Fire smart your property

With communities built in interface areas it’s a recommended to have a buffer zone around your house: Brent Penner, LCFD

  • Jul. 17, 2015 4:00 p.m.

As the fire season continues in B.C. and crews continue to battle blazes right across the province, it’s imperative on residents living in interface areas to make sure their homes are protected from wildfire.

Communities in the Central Okanagan, like many parts of B.C., are located in the middle of the forest.

These are the interface areas and Lake Country deputy fire chief Brent Penner says residents can help avoid a situation where their home is in danger.

“With communities built in interface areas it’s a recommended good practice to have a buffer zone around your house,” said Penner.

“It’s like a fire break. If there is a ground fire we can deal with that but that can lead to the trees and the fire goes from the ground up the tree and the tree can candle and create a huge amount of energy.

“Sometimes you can have a fire that will actually run on the canopy of the tree tops.”

Wildland forest fires are capable of spreading at an astonishing rate, often moving at up to 5.5 kilometres per hour, with spotting as far as two kilometres ahead.

Wind-blown grass fires can spread at speeds up to 8.5 kilometres per hour.

Over the last 10 years, on average more than 2,500 wildfires were started in British Columbia each year consuming over 25,000 hectares of forested land annually.

If you live in or near a forested region of our province, sooner or later you may have to contend with the spread of a wildfire. The best protection against loss, damage or injury due to wildfire is prevention.

Here are some steps to take as outlined in the B.C. Firesmart manual for homeowners.

• Any kind of vegetation is combustible. Mature trees, shrubs, grass, even your woodpile, are all potential fuels and can easily ignite (increasing the chance of building ignition and loss.) Managing the space around your house and buildings is of prime importance Do you have a cleared zone around your house and buildings?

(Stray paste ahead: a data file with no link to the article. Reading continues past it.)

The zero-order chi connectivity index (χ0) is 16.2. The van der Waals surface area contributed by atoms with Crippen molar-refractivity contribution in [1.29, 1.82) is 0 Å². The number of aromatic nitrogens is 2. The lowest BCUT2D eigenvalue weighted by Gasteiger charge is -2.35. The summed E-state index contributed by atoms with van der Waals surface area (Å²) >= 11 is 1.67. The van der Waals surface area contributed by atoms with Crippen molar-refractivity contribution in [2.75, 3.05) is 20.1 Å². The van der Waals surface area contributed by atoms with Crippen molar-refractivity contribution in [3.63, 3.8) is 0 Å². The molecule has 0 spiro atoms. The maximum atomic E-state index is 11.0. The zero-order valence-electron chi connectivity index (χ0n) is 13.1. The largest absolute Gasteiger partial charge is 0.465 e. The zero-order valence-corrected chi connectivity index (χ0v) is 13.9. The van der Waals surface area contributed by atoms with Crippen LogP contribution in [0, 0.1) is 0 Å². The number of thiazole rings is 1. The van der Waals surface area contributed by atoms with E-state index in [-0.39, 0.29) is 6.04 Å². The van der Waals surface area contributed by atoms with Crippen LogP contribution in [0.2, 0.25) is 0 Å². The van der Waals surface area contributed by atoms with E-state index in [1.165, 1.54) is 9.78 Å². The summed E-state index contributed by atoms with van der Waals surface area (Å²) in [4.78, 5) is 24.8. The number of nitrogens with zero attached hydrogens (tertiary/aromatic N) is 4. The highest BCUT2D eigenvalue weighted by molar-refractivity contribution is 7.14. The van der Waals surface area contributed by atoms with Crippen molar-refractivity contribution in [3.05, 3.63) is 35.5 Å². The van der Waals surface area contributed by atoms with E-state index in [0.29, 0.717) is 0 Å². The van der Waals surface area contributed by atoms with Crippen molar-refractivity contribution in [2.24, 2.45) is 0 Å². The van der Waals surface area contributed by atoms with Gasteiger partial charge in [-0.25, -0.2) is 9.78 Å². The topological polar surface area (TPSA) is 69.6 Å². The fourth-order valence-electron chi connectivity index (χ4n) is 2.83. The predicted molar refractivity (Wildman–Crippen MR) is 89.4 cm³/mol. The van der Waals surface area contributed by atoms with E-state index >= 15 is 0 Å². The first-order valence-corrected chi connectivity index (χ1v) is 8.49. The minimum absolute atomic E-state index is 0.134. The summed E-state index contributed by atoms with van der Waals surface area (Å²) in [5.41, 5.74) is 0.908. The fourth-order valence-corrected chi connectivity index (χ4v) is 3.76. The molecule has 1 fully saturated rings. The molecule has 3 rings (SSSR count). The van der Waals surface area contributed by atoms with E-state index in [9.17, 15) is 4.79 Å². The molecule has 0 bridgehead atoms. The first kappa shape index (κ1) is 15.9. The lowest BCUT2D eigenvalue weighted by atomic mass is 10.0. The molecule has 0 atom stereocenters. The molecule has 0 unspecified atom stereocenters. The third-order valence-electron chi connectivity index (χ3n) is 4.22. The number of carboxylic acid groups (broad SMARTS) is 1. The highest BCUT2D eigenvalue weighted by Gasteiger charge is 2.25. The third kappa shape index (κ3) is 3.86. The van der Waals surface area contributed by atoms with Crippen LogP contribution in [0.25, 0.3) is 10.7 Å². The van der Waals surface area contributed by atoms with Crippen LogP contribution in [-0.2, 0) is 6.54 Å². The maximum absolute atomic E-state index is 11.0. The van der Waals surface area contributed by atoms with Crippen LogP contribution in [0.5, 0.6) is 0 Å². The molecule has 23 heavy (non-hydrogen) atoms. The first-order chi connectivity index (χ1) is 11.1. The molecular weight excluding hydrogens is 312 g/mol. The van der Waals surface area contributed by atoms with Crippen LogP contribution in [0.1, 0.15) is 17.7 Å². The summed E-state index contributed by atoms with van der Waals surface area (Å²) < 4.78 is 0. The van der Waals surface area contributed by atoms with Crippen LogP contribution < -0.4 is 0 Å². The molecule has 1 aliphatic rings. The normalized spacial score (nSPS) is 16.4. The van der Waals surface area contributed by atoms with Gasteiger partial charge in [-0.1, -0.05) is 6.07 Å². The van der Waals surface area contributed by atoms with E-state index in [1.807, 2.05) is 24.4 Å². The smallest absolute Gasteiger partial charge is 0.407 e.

The first 10 metres of space around your home is your first priority. It’s the most critical area to consider for fire protection. A good fuel-free space gives firefighters a chance to save your home from an advancing fire. A home without a good fuel-free space around it can make firefighting difficult, if not impossible.

What to do?

Remove any shrubs, trees, deadfall or woodpiles from this area and keep your grass mowed and watered.

• From 10 to 30 metres out from your home is the second priority zone. In this zone, you need to reduce fuels by thinning and pruning so that combustion cannot be supported.

What to do?

Remove trees and debris that can spread fire upwards to become a fast spreading crown fire. Space trees so that the crowns of individual trees are three to six metres apart.

Remove or reduce the number of evergreen trees in the area. Evergreens such as pine and spruce are much more combustible than deciduous trees. In fact, aspen, poplar and birch all have very low flammability rates.

• The third priority zone begins 30 metres from any structure and extends to a distance of 100 metres and beyond. The idea here is not to remove all combustible fuels from the forest, but to thin the area so fires will be of low intensity and more easily extinguished.

Download the Fire Smart B.C. homeowner PDF at


Just Posted

Vancouver artist rocks to fight opioid crisis

Jeremy Allingham is set to bring his guitar-focused rock ‘n roll to Kelowna April 6, Vernon June 9

World Down Syndrome Day: The up side of Down

A Kelowna family’s journey with Down Syndrome: ‘There is tremendous beauty in these kids’

Kelowna cops crack down on drivers using cell phones

Drivers caught talking or texting behind the wheel now face a fine totalling $543

Okanagan Falls winery showing international photo project

Liquidity Wines will be sole Canadian show of National Geographic’s Photo Ark

West Kelowna mayor meets finance minister to protest speculation tax

Doug Findlater presents Carole James with booklet of info outlining tax’s impact on his city

Crook’s Corner

Arts and entertainment highlights this week across the Okanagan

B.C. Scientists witness first-ever documented killer whale infanticide

“It’s horrifying and fascinating at the same time.”

Lawyer for one suspect in beating of man with autism says he’s not guilty

Ronjot Singh Dhami will turn himself in, lawyer said

Liberals awarded $100,000 contract to man at centre of Facebook data controversy

Christopher Wylie says his voter-profiling company collected private information from 50 million Facebook users

Facebook’s Zuckerberg admits mistakes in privacy scandal

Zuckerberg admits to privacy scandal involving a Trump-connected data-mining firm, but no apology

Rockets’ Foote a finalist for top WHL D-man

Cal Foote named the Western Conference top defenseman; Foote and Dube named all-stars

How to keep local news visible in your Facebook feed

Facebook has changed the news feed to emphasize personal connections. You might see less news.

UPDATE: Former B.C. city councillor sentenced nine months for sexual assault

Dave Murray, convicted this past fall, hired a private investigator to intrude on the victim’s life.

Shots fired in Kamloops

Kamloops RCMP are investigating a report of shots fired and a possible explosion at a trailer court

Most Read